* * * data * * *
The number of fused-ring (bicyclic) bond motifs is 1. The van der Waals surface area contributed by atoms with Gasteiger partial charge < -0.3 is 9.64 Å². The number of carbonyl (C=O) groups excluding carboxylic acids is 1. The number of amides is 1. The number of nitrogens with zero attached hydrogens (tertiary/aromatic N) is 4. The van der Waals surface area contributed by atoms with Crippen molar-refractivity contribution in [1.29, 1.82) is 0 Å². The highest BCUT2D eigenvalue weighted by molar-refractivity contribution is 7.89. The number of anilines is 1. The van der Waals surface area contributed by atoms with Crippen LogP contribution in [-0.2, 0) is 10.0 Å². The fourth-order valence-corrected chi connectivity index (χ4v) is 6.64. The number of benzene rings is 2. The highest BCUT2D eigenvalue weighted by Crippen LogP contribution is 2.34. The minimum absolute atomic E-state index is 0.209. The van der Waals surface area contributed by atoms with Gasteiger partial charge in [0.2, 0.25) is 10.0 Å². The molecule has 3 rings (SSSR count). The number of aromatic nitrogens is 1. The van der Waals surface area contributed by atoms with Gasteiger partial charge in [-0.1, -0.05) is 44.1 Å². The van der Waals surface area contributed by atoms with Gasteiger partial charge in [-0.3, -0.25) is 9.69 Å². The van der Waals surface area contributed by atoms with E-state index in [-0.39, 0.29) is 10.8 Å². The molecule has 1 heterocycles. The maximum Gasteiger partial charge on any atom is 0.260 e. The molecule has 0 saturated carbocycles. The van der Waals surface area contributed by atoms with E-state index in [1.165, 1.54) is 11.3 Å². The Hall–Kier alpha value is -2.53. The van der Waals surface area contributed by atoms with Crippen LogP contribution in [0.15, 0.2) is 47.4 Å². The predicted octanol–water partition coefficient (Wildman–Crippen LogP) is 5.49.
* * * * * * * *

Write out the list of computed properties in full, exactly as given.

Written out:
The number of fused-ring (bicyclic) bond motifs is 1. The van der Waals surface area contributed by atoms with Gasteiger partial charge < -0.3 is 9.64 Å². The number of carbonyl (C=O) groups excluding carboxylic acids is 1. The number of amides is 1. The number of nitrogens with zero attached hydrogens (tertiary/aromatic N) is 4. The van der Waals surface area contributed by atoms with Crippen molar-refractivity contribution in [1.29, 1.82) is 0 Å². The highest BCUT2D eigenvalue weighted by molar-refractivity contribution is 7.89. The number of anilines is 1. The van der Waals surface area contributed by atoms with Crippen LogP contribution in [-0.2, 0) is 10.0 Å². The fourth-order valence-corrected chi connectivity index (χ4v) is 6.64. The number of benzene rings is 2. The highest BCUT2D eigenvalue weighted by Crippen LogP contribution is 2.34. The minimum absolute atomic E-state index is 0.209. The van der Waals surface area contributed by atoms with Gasteiger partial charge in [0.2, 0.25) is 10.0 Å². The molecule has 3 rings (SSSR count). The number of aromatic nitrogens is 1. The van der Waals surface area contributed by atoms with Gasteiger partial charge in [-0.1, -0.05) is 44.1 Å². The van der Waals surface area contributed by atoms with Gasteiger partial charge in [-0.3, -0.25) is 9.69 Å². The van der Waals surface area contributed by atoms with E-state index in [-0.39, 0.29) is 10.8 Å². The molecule has 1 heterocycles. The maximum Gasteiger partial charge on any atom is 0.260 e. The molecule has 0 saturated carbocycles. The van der Waals surface area contributed by atoms with E-state index in [1.165, 1.54) is 11.3 Å². The Hall–Kier alpha value is -2.53. The van der Waals surface area contributed by atoms with Crippen LogP contribution in [0.15, 0.2) is 47.4 Å². The predicted octanol–water partition coefficient (Wildman–Crippen LogP) is 5.49.